• a thin layer of dirt all over the inside including above the fuel level.

Here are some photos of what it looks like inside the fuel tank. It's difficult to see in the photos, but obvious when seen in real life.

Method: Scrubbing with carburettor cleaner

My first approach to clean the fuel tank was to spray carburettor cleaner inside the tank. This dislodges and eats some dirt by itself. Some carburettor cleaners work better than others, so read my carburettor cleaner review here.

Also scrubbing improves the effectiveness. This is where improvisation is required. A toothbrush strapped to a tyre lever with zip ties was capable of cleaning inside the fuel tank. Duct tape is not advisable because the chemicals in the cleaner can degrade the glue on the duct tape.

Toothbrush gaffer taped to tyre lever for cleaning inside of fuel tank. Parakou, Benin.

I've also used kitchen cleaning brushes that have a wire handle with plastic bristles. The wire handles tend to bend easily.

Reaching the furthest parts of the inside can be a challenge. Having a natural colour fuel tank that allows light through makes it easy to see what you're doing.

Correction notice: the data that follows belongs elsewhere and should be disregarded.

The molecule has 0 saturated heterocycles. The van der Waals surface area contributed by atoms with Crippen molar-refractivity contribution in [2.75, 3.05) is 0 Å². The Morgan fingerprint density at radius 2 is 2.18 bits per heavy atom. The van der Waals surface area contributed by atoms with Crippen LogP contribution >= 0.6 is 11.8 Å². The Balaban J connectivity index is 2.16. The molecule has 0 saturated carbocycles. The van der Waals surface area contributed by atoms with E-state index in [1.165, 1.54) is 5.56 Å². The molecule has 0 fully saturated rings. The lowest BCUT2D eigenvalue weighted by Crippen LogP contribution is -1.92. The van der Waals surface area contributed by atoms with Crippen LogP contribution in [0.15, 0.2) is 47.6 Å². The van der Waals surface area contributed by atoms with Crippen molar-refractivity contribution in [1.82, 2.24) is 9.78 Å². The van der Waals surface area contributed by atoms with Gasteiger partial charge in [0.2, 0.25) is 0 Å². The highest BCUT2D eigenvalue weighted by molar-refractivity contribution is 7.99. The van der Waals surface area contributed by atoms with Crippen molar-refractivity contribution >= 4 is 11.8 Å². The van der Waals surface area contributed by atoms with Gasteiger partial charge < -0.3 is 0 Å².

Method: Bleach

Scrubbing with carburettor cleaner can be a challenge because of the cleaner's quality and reaching every area inside the tank with a brush.

The vendor of my Acerbis fuel tank says the fuel tank is made of reticulated polyethylene. If you read a polyethylene chemical resistance chart, you'll notice chemicals that are present in household products. Sodium hypochlorite is in chlorine bleach and the chart states polyethylene is resistant to it. So, I searched for bleach listing this ingredient in a shop in Tanzania and found it!

I used diluted bleach in a small area of the fuel tank and let it rest whilst periodically checking it. After about 15-30 minutes, the plastic looked cleaner and the bleach solution contained dirt particles. I could not see any degradation to the fuel tank.